- Top finalists will be required to interview with the TASIS Leadership Academy Committee for final consideration.
- Six Student Leadership Ambassadors will be chosen to participate in the first TLA program and will be announced in late January.
While we had TLA meetings throughout the second semester of 10th Grade, and an introductory weekend in Switzerland, the first time I truly understood what the TLA was about was on the first day of the summer program in London. The TLA is essentially a program to help people develop their problem-solving and project-managing skills, and the entire program is centred around honing and crafting those skills.
The summer session of TLA was divided into two different parts: London and Lugano. In London, we did two things. Firstly, we worked with Esko Reinikainen to figure out what our TLA project would be. He introduced us to a variety of different tools and approaches that would help us in project work and development. The workshop sessions in London with Esko were incredibly helpful. He gave us several important skills, such as different ways in which to approach a problem. While these skills may sound obvious, they’re incredibly useful and vital for someone who has next to no experience working on projects. It may sound cliched, but we genuinely learned to think in a different way - thinking about logistics, next steps, and the people you need to meet. The most valuable skill that I took away from these workshops, without a doubt, was learning to write down everything that you need to do. Again, it sounds like common sense, but that simple task helped me organize my thoughts and actions significantly.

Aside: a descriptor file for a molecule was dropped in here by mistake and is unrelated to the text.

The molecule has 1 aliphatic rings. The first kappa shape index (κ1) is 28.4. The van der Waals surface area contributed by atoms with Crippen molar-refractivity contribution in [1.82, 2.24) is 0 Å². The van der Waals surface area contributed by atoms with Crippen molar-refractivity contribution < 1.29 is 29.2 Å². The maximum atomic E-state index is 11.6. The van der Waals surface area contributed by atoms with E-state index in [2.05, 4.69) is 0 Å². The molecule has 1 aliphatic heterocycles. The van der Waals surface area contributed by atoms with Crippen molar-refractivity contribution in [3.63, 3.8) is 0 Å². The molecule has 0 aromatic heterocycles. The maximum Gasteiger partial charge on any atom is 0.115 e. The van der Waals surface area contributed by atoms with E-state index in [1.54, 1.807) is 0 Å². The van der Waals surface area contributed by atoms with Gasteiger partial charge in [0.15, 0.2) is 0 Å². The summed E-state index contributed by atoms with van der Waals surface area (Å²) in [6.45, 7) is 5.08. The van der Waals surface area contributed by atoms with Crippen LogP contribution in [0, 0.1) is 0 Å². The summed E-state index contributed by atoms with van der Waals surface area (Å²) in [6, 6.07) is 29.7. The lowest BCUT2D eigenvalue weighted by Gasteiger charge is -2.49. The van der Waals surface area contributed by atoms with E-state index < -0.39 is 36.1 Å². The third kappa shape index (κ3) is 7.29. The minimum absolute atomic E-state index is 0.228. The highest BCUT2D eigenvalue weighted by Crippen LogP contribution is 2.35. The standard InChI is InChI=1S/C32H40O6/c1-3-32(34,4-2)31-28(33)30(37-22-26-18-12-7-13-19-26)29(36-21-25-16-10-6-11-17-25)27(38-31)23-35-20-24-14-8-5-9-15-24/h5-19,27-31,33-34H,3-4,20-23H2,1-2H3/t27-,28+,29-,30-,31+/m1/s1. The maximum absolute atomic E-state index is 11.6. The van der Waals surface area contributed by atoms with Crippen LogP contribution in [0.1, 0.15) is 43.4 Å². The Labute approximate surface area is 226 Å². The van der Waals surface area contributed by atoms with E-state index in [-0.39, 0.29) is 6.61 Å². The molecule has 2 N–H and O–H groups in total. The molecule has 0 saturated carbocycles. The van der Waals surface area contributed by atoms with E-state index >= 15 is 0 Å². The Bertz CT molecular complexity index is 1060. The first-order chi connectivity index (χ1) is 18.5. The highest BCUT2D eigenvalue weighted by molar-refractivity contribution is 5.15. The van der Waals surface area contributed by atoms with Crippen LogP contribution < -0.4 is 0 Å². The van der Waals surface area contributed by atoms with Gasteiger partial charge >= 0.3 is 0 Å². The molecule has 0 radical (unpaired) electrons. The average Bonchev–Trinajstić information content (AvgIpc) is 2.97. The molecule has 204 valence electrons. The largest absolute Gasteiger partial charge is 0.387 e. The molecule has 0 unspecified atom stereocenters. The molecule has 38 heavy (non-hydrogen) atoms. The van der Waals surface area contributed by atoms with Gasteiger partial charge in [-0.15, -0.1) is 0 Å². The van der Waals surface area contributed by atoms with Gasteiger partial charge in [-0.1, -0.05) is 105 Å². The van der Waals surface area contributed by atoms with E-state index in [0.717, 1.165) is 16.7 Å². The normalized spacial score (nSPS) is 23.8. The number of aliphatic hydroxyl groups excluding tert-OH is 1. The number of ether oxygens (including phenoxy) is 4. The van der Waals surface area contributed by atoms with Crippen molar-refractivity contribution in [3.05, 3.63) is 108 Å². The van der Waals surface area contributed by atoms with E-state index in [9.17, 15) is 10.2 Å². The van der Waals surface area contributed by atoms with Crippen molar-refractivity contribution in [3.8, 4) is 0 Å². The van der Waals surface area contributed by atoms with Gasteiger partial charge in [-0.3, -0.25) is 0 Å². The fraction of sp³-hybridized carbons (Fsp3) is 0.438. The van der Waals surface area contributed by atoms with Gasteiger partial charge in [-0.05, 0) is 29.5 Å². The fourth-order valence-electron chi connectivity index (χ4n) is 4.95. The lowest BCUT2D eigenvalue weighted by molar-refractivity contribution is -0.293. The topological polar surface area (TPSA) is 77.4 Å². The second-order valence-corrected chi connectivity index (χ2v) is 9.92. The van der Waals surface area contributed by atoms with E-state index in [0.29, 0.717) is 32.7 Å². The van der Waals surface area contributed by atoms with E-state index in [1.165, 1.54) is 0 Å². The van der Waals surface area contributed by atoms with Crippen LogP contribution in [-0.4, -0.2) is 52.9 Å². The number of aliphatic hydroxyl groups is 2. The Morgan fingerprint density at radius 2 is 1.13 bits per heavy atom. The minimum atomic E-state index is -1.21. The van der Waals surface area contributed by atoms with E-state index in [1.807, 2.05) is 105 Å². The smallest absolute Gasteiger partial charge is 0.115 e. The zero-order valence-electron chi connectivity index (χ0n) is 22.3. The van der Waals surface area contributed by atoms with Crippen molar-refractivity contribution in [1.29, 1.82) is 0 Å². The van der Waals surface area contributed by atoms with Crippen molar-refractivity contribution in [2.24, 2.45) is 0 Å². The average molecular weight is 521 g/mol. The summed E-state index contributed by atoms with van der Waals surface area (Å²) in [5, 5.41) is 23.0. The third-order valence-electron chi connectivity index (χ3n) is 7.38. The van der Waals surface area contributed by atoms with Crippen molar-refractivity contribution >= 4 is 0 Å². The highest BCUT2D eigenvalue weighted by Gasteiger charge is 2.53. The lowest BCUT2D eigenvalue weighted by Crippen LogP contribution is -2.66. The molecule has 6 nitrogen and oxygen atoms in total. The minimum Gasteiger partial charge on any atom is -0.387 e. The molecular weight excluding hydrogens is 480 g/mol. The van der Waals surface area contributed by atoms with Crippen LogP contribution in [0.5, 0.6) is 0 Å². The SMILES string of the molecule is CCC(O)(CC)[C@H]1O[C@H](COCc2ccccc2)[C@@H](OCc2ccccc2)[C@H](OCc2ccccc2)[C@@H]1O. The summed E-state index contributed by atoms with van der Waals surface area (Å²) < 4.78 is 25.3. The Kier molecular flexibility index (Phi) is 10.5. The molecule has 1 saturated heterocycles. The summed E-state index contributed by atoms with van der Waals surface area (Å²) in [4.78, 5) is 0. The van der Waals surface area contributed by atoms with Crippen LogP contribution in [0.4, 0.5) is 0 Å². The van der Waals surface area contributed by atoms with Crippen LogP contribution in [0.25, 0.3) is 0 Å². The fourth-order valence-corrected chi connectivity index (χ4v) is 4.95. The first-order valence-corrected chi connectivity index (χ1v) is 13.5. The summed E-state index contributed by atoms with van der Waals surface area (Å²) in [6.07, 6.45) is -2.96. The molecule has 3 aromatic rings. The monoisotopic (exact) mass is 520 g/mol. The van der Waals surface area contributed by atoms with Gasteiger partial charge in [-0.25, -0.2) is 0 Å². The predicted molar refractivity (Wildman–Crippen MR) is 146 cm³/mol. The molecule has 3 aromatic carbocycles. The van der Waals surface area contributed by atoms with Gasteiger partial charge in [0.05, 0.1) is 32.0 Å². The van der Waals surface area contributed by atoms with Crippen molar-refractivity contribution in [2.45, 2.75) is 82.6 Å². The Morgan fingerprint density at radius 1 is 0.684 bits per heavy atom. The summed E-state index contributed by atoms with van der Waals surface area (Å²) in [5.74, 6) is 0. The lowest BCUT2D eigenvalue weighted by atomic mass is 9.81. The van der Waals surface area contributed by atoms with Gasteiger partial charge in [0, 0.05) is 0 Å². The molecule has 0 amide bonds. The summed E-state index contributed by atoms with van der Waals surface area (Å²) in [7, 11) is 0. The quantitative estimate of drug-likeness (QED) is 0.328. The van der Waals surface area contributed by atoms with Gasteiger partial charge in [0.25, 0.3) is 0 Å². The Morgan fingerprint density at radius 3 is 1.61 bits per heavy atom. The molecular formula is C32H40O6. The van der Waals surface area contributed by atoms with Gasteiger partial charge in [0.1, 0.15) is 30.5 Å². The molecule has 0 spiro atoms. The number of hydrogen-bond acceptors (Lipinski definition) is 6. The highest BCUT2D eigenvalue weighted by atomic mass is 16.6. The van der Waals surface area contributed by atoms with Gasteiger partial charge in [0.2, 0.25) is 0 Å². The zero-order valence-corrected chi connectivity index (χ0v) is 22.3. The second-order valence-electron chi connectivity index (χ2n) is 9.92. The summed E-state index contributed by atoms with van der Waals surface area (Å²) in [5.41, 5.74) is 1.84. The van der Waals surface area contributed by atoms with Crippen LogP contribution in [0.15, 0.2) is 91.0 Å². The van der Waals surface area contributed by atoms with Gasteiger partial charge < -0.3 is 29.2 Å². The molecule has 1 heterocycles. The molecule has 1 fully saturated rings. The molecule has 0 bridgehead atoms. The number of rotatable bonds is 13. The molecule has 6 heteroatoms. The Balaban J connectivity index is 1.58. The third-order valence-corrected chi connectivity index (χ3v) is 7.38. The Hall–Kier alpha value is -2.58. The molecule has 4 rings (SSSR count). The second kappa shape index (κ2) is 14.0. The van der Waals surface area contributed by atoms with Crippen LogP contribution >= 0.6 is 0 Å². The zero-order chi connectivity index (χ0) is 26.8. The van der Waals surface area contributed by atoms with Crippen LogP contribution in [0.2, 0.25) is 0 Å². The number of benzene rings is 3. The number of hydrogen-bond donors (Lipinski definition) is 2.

The other portion of the program in London was the exercise at the American Embassy where we had to prepare a presentation on how we would respond to the then-recent earthquake that had ravaged Nepal. This task had been set to us at the introductory weekend, and we had been working on it for a few months. I liked creating the presentation - It was very good practice on how to organize a presentation and how to present when nervous - I just wish the task had been a little more specific, as that would have made our presentations more focused, and as a result, higher in quality. Still, I felt that the project helped develop our group work and collaboration skills, and was therefore worthwhile.